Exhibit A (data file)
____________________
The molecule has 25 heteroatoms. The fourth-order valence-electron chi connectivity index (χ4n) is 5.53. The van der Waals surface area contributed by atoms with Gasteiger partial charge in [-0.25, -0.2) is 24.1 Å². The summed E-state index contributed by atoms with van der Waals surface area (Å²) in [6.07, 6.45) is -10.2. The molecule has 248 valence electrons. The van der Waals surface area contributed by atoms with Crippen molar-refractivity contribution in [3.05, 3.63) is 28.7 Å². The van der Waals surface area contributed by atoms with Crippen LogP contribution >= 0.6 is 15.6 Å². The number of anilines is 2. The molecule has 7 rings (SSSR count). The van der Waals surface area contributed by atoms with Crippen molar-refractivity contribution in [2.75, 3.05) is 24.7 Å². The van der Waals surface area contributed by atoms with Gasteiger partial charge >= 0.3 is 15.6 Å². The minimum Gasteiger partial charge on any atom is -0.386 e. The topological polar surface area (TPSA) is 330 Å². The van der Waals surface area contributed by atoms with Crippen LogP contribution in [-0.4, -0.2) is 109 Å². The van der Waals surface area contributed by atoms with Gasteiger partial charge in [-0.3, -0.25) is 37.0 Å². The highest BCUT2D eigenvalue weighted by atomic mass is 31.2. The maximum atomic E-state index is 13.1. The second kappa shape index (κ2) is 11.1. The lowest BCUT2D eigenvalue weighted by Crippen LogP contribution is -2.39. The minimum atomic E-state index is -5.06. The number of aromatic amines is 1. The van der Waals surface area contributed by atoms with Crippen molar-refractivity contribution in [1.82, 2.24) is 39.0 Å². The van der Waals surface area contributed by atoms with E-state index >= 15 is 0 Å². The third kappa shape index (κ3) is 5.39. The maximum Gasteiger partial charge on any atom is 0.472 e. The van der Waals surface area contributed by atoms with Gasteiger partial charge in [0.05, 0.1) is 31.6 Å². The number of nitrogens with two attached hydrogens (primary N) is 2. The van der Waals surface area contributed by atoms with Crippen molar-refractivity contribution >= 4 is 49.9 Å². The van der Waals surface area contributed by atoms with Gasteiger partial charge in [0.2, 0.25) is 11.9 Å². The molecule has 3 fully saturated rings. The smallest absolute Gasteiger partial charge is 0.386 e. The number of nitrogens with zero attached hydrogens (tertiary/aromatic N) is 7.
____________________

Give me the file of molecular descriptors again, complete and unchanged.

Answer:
The molecule has 25 heteroatoms. The fourth-order valence-electron chi connectivity index (χ4n) is 5.53. The van der Waals surface area contributed by atoms with Gasteiger partial charge in [-0.25, -0.2) is 24.1 Å². The summed E-state index contributed by atoms with van der Waals surface area (Å²) in [6.07, 6.45) is -10.2. The molecule has 248 valence electrons. The van der Waals surface area contributed by atoms with Crippen molar-refractivity contribution in [3.05, 3.63) is 28.7 Å². The van der Waals surface area contributed by atoms with Crippen LogP contribution >= 0.6 is 15.6 Å². The number of anilines is 2. The molecule has 7 rings (SSSR count). The van der Waals surface area contributed by atoms with Crippen molar-refractivity contribution in [2.75, 3.05) is 24.7 Å². The van der Waals surface area contributed by atoms with Gasteiger partial charge >= 0.3 is 15.6 Å². The minimum Gasteiger partial charge on any atom is -0.386 e. The topological polar surface area (TPSA) is 330 Å². The van der Waals surface area contributed by atoms with Crippen LogP contribution in [-0.4, -0.2) is 109 Å². The van der Waals surface area contributed by atoms with Gasteiger partial charge in [-0.3, -0.25) is 37.0 Å². The highest BCUT2D eigenvalue weighted by atomic mass is 31.2. The maximum atomic E-state index is 13.1. The second kappa shape index (κ2) is 11.1. The lowest BCUT2D eigenvalue weighted by Crippen LogP contribution is -2.39. The minimum atomic E-state index is -5.06. The number of aromatic amines is 1. The van der Waals surface area contributed by atoms with Crippen molar-refractivity contribution in [1.82, 2.24) is 39.0 Å². The van der Waals surface area contributed by atoms with E-state index >= 15 is 0 Å². The third kappa shape index (κ3) is 5.39. The maximum Gasteiger partial charge on any atom is 0.472 e. The van der Waals surface area contributed by atoms with Gasteiger partial charge in [0.05, 0.1) is 31.6 Å². The number of nitrogens with two attached hydrogens (primary N) is 2. The van der Waals surface area contributed by atoms with Crippen molar-refractivity contribution >= 4 is 49.9 Å². The van der Waals surface area contributed by atoms with Gasteiger partial charge in [0.2, 0.25) is 11.9 Å². The molecule has 3 fully saturated rings. The smallest absolute Gasteiger partial charge is 0.386 e. The number of nitrogens with zero attached hydrogens (tertiary/aromatic N) is 7.